Calcified Tissue International

, Volume 82, Issue 6, pp 411–417 | Cite as

Echogenic Carotid Artery Plaques are Associated with Vertebral Fractures in Postmenopausal Women with Low Bone Mass

  • Se Hwa Kim
  • Yoo Mee Kim
  • Mi Ae Cho
  • Yumie Rhee
  • Kyu Yeon Hur
  • Eun Seok Kang
  • Bong Soo Cha
  • Eun Jig Lee
  • Hyun Chul Lee
  • Sung Kil Lim
Article

Abstract

Although low bone mass has been associated with atherosclerosis even after adjustment for age, little is known about the association between vertebral fractures and calcified atherosclerotic plaques. Our objective was to investigate whether osteoporotic vertebral fractures are independently related to the prevalence of atherosclerotic carotid plaques in postmenopausal women with low bone mass. We enrolled 195 postmenopausal women with osteopenia or osteoporosis. Bone mineral density and the presence of vertebral fractures were assessed. Intima media thickness and atherosclerotic plaques of the carotid artery were assessed using ultrasonography. Of the 195 subjects in the study, 84 had no plaques and 111 had at least one. The percentage of women with vertebral fractures was significantly higher in subjects with echogenic carotid plaques than in those without (27% vs. 11%, respectively; P < 0.05). However, there was no difference in the prevalence of vertebral fractures between women with echolucent plaques and those without (10.9% vs. 10.7%, respectively; P = nonsignificant). By logistic regression analysis with multivariate adjustment, age (P < 0.01), dyslipidemia (P < 0.05), and the presence of vertebral fracture (P < 0.05) were independent risk factors for echogenic carotid plaques. Osteoporotic vertebral fractures are associated with an increased risk of echogenic atherosclerotic plaques in postmenopausal women with low bone mass. It appears that the high association of echogenic atherosclerotic plaques and vertebral fractures could partially explain why osteoporotic vertebral fractures are linked to increased mortality.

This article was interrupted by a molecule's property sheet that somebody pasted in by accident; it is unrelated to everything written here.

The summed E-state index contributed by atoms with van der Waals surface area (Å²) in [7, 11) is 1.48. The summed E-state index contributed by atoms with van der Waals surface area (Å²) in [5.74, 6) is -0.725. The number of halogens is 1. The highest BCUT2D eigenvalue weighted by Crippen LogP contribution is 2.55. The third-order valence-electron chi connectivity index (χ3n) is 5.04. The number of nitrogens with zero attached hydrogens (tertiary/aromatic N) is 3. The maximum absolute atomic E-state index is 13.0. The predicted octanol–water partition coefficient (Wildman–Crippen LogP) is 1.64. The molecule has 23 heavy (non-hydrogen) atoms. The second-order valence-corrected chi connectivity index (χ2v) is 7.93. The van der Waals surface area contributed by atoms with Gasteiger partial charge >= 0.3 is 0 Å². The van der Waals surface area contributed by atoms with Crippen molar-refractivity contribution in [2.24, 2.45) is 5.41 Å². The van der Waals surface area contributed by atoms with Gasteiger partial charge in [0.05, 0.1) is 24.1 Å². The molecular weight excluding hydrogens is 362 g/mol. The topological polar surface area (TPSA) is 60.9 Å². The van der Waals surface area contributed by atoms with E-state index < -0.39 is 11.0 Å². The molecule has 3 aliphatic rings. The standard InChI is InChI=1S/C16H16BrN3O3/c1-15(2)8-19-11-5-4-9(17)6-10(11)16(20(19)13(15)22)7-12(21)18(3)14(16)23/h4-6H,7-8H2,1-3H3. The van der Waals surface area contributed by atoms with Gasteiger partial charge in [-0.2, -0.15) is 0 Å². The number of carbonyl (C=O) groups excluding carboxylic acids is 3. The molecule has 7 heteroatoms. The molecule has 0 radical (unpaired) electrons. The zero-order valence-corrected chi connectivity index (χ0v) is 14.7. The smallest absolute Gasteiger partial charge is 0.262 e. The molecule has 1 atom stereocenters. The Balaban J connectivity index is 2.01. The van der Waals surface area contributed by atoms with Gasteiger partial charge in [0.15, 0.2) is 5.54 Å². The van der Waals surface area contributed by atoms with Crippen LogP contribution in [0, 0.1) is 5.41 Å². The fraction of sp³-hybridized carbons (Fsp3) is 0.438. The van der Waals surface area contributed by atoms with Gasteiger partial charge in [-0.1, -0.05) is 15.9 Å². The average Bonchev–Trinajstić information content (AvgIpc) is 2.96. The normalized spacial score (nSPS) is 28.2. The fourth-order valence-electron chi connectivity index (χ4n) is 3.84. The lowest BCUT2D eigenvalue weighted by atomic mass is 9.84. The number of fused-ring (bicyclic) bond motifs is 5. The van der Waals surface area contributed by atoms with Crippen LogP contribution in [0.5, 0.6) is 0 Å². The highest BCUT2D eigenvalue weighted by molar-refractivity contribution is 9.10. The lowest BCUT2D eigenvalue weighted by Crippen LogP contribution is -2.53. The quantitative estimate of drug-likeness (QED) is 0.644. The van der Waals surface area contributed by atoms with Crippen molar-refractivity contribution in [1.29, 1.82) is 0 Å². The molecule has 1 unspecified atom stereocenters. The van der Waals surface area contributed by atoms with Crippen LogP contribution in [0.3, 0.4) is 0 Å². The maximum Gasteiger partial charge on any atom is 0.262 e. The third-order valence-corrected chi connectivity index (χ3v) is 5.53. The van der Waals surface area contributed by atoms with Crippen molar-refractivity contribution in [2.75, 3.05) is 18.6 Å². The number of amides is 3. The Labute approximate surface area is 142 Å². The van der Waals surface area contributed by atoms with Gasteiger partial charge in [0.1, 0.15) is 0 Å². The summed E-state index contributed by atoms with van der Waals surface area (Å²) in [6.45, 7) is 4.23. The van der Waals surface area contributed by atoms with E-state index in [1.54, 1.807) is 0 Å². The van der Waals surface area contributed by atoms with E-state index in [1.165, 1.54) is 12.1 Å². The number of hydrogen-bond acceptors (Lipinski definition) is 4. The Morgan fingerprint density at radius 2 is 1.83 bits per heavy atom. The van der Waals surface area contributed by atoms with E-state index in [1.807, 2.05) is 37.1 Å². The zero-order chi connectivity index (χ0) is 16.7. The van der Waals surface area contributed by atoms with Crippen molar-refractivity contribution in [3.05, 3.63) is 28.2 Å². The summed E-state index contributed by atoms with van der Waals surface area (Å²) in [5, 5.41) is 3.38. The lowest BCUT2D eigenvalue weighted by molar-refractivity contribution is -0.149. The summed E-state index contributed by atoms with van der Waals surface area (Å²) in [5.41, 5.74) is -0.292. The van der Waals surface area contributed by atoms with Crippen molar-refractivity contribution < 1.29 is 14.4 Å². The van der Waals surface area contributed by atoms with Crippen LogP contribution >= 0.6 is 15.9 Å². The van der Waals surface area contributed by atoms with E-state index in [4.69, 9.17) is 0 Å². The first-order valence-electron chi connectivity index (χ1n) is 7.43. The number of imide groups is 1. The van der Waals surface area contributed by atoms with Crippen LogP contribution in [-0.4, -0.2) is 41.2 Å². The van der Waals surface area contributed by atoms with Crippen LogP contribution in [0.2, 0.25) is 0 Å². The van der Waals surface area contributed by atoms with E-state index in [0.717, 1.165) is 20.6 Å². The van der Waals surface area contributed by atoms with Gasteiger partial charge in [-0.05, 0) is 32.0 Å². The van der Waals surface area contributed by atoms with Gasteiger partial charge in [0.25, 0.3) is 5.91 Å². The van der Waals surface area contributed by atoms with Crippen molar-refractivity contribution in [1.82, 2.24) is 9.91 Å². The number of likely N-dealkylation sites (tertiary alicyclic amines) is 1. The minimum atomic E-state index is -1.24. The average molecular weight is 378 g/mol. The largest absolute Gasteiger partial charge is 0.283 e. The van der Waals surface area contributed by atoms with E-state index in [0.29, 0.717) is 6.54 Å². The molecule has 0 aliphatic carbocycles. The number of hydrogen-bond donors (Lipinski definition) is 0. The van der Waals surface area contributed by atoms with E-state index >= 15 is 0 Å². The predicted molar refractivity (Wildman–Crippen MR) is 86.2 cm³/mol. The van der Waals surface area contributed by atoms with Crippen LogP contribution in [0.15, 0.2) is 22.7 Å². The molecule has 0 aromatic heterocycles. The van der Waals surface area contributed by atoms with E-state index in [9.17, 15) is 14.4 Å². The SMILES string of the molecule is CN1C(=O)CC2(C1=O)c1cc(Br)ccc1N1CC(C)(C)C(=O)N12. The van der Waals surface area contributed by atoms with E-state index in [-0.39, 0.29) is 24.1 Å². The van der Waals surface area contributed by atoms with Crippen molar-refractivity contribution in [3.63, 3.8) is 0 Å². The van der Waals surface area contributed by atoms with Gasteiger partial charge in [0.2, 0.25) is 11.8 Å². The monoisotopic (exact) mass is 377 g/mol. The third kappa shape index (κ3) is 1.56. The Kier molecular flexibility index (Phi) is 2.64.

Keywords

Carotid atherosclerosis Echogenic plaque Vertebral fracture Bone mineral density Low bone mass 

References

  1. 1.
    Tunstall-Pedoe H, Kuulasmaa K, Amouyel P, Arveiler D, Rajakangas AM, Pajak A (1994) Myocardial infarction and coronary deaths in the World Health Organization MONICA Project. Registration procedures, event rates, and case-fatality rates in 38 populations from 21 countries in four continents. Circulation 90:583–612PubMedGoogle Scholar
  2. 2.
    Kado DM, Browner WS, Blackwell T, Gove R, Cummings SR (2000) Rate of bone loss associated with mortality in older women: a prospective study. J Bone Miner Res 15:1974–1980PubMedCrossRefGoogle Scholar
  3. 3.
    Johnell O, Kanis JA (2006) An estimate of the world prevalence and disability associated with osteoporotic fractures. Osteoporosis Int 17:1726–1733CrossRefGoogle Scholar
  4. 4.
    Hak AE, Pols HA, van Hemert AM, Hofman A, Witteman JC (2000) Progression of aortic calcification is associated with metacarpal bone loss during menopause: a population-based longitudinal study. Arterioscler Thromb Vasc Biol 20:1926–1931PubMedGoogle Scholar
  5. 5.
    Kiel DP, Kauppila LI, Cupples LA, Hannan MT, O’Donnell CJ, Wilson PWF (2001) Bone loss and the progression of abdominal aortic calcification over a 25 year period: the Framingham Heart Study. Calcif Tissue Int 68:271–276PubMedCrossRefGoogle Scholar
  6. 6.
    Tanko LB, Bagger YZ, Christiansen C (2003) Low bone mineral density in the hip as a marker of advanced atherosclerosis in elderly women. Calcif Tissue Int 73:15–20PubMedCrossRefGoogle Scholar
  7. 7.
    Schulz E, Arfai K, Liu X, Sayre J, Gilsanz V (2004) Aortic calcification and the risk of osteoporosis and fractures. J Clin Endocrinol Metab 89:4246–4253PubMedCrossRefGoogle Scholar
  8. 8.
    von der Recke P, Hansen MA, Hassager C (1999) The association between low bone mass at the menopause and cardiovascular mortality. Am J Med 106:273–278PubMedCrossRefGoogle Scholar
  9. 9.
    Doherty TM, Detrano RC (1994) Coronary arterial calcification as an active process: a new perspective on an old problem. Calcif Tissue Int 54:224–230PubMedCrossRefGoogle Scholar
  10. 10.
    Jørgensen L, Joakimsen O, Rosvold Berntsen GK, Heuch I, Jacobsen BK (2004) Low bone mineral density is related to echogenic carotid artery plaques: a population-based study. Am J Epidemiol 160:549–556PubMedCrossRefGoogle Scholar